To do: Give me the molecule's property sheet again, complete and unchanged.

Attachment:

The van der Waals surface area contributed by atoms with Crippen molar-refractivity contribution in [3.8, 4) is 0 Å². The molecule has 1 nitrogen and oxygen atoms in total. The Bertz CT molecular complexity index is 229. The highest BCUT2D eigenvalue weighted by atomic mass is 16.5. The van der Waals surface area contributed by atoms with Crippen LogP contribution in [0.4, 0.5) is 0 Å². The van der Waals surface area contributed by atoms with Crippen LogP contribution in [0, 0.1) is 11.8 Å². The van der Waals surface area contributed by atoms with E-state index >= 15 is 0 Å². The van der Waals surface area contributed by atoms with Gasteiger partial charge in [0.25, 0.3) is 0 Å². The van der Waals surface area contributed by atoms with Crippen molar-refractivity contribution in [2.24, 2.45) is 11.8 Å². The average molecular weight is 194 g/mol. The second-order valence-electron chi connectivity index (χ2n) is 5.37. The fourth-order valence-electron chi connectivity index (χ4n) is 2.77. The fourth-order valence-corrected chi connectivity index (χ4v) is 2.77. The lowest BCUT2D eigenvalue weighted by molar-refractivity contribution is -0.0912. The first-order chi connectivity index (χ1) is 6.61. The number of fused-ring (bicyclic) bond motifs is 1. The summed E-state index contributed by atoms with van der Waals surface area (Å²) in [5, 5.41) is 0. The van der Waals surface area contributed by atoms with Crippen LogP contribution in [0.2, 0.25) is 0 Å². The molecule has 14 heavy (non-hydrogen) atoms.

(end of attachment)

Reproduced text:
The van der Waals surface area contributed by atoms with Crippen molar-refractivity contribution in [3.8, 4) is 0 Å². The molecule has 1 nitrogen and oxygen atoms in total. The Bertz CT molecular complexity index is 229. The highest BCUT2D eigenvalue weighted by atomic mass is 16.5. The van der Waals surface area contributed by atoms with Crippen LogP contribution in [0.4, 0.5) is 0 Å². The van der Waals surface area contributed by atoms with Crippen LogP contribution in [0, 0.1) is 11.8 Å². The van der Waals surface area contributed by atoms with E-state index >= 15 is 0 Å². The van der Waals surface area contributed by atoms with Gasteiger partial charge in [0.25, 0.3) is 0 Å². The van der Waals surface area contributed by atoms with Crippen molar-refractivity contribution in [2.24, 2.45) is 11.8 Å². The average molecular weight is 194 g/mol. The second-order valence-electron chi connectivity index (χ2n) is 5.37. The fourth-order valence-electron chi connectivity index (χ4n) is 2.77. The fourth-order valence-corrected chi connectivity index (χ4v) is 2.77. The lowest BCUT2D eigenvalue weighted by molar-refractivity contribution is -0.0912. The first-order chi connectivity index (χ1) is 6.61. The number of fused-ring (bicyclic) bond motifs is 1. The summed E-state index contributed by atoms with van der Waals surface area (Å²) in [5, 5.41) is 0. The van der Waals surface area contributed by atoms with Crippen LogP contribution in [0.2, 0.25) is 0 Å². The molecule has 14 heavy (non-hydrogen) atoms.